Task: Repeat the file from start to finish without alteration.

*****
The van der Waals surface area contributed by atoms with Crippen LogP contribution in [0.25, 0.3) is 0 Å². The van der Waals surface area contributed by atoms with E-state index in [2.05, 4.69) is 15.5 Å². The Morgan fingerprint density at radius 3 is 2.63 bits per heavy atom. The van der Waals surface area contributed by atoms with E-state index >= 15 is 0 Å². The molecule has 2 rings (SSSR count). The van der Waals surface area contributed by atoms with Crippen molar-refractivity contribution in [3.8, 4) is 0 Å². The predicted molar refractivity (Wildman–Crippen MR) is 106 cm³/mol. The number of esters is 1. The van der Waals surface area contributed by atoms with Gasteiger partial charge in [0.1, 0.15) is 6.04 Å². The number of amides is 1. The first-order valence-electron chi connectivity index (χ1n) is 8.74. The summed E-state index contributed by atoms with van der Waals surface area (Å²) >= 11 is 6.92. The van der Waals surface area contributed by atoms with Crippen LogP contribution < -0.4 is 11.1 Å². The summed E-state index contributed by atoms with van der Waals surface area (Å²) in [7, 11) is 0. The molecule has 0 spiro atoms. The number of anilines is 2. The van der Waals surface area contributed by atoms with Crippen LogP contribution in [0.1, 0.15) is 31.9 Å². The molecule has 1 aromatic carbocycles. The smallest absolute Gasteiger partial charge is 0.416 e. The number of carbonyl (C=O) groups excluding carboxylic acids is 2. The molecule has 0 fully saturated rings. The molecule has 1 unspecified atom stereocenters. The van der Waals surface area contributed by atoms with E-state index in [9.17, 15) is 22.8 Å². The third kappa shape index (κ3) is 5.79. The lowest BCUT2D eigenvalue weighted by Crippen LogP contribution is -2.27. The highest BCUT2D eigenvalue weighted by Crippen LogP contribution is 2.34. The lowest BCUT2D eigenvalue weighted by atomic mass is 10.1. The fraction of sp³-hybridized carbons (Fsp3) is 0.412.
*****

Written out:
The van der Waals surface area contributed by atoms with Crippen LogP contribution in [0.25, 0.3) is 0 Å². The van der Waals surface area contributed by atoms with E-state index in [2.05, 4.69) is 15.5 Å². The Morgan fingerprint density at radius 3 is 2.63 bits per heavy atom. The van der Waals surface area contributed by atoms with E-state index >= 15 is 0 Å². The molecule has 2 rings (SSSR count). The van der Waals surface area contributed by atoms with Crippen molar-refractivity contribution in [3.8, 4) is 0 Å². The predicted molar refractivity (Wildman–Crippen MR) is 106 cm³/mol. The number of esters is 1. The van der Waals surface area contributed by atoms with Gasteiger partial charge in [0.1, 0.15) is 6.04 Å². The number of amides is 1. The first-order valence-electron chi connectivity index (χ1n) is 8.74. The summed E-state index contributed by atoms with van der Waals surface area (Å²) >= 11 is 6.92. The van der Waals surface area contributed by atoms with Crippen LogP contribution < -0.4 is 11.1 Å². The summed E-state index contributed by atoms with van der Waals surface area (Å²) in [7, 11) is 0. The molecule has 0 spiro atoms. The number of anilines is 2. The van der Waals surface area contributed by atoms with Crippen LogP contribution in [0.1, 0.15) is 31.9 Å². The molecule has 1 aromatic carbocycles. The smallest absolute Gasteiger partial charge is 0.416 e. The number of carbonyl (C=O) groups excluding carboxylic acids is 2. The molecule has 0 fully saturated rings. The molecule has 1 unspecified atom stereocenters. The van der Waals surface area contributed by atoms with E-state index in [9.17, 15) is 22.8 Å². The third kappa shape index (κ3) is 5.79. The lowest BCUT2D eigenvalue weighted by Crippen LogP contribution is -2.27. The highest BCUT2D eigenvalue weighted by Crippen LogP contribution is 2.34. The lowest BCUT2D eigenvalue weighted by atomic mass is 10.1. The fraction of sp³-hybridized carbons (Fsp3) is 0.412.